ASSISTANT SECRETARY HAMMER: Absolutely. (Laughter.) You guys are so cool. Madam Secretary, I am deeply grateful for the confidence, although you may wonder now – (laughter) – that you and President Obama have shown in me with giving me this position.
SECRETARY CLINTON: Yeah. You can take them off now. (Laughter.)
ASSISTANT SECRETARY HAMMER: I think so. There are cameras rolling. (Laughter.)
SECRETARY CLINTON: This is going to be so hard to explain. (Laughter.)
ASSISTANT SECRETARY HAMMER: It has been just an incredible experience to work these past three years for a man and a woman who are the force at the White House and at the State Department. And of course, I mean Denis McDonough and Cheryl Mills. (Laughter.) I must admit it was really hard to meet their expectations. I still really quite haven’t mastered the art of no sleep. (Laughter.) But seriously, they’re wonderful people – passionate, sharp, and always looking to see how we can advance the interests of our country. And I thank them both for the great opportunities they’ve given me.
A special thanks goes to Dave Adams and his leg team for the remarkable job they did finally getting me confirmed. Also to Wendy Sherman; boy, is she one tough negotiator. We were in Moscow, as you know, and even if the Iranians offered us the best deal ending all their nuclear program, no – she said, “No, we’re not staying here any longer. We got to get you back. You’ve got to get sworn in.” (Laughter.) So thank you very much, Wendy. You rock. (Laughter.)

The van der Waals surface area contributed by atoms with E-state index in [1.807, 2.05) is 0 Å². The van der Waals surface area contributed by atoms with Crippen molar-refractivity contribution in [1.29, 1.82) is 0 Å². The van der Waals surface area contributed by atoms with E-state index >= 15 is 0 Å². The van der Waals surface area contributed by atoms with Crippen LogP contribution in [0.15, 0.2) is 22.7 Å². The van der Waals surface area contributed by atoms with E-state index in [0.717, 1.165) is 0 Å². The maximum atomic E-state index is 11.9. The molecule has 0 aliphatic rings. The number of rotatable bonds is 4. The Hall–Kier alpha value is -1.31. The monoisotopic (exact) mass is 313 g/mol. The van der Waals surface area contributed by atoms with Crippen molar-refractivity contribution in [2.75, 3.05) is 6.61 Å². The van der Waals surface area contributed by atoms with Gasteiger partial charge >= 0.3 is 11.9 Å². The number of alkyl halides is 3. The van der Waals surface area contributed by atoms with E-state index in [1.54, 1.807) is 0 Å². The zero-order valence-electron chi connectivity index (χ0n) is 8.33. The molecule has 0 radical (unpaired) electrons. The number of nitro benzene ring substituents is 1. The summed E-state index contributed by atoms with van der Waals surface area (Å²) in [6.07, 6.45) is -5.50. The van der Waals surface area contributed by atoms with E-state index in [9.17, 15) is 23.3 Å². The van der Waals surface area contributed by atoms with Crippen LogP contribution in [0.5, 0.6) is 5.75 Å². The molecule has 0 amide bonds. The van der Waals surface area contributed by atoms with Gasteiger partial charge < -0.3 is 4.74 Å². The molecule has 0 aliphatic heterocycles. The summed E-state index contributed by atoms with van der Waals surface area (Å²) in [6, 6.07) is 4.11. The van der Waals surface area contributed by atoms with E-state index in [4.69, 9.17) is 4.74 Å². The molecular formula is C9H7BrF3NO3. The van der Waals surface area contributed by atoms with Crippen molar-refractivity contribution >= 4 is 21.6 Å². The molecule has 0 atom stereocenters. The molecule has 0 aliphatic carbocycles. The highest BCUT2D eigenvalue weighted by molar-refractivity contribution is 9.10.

I’ve had a great career – opportunities, fantastic mentors. Glyn Davies, who I see there, Marc Grossman, they’re just class acts who have given me opportunities. There are several others who I so much look up to: Bill Burns, Pat Kennedy, Anne Patterson, I see Bob Blake there, a former boss. There are a lot of former bosses, but really, you guys set such an incredible standard, such professional integrity, intellectual rigor, and courage, and I just hope to try to meet those standards as I try to carry on my day job, sometimes at night. (Laughter.)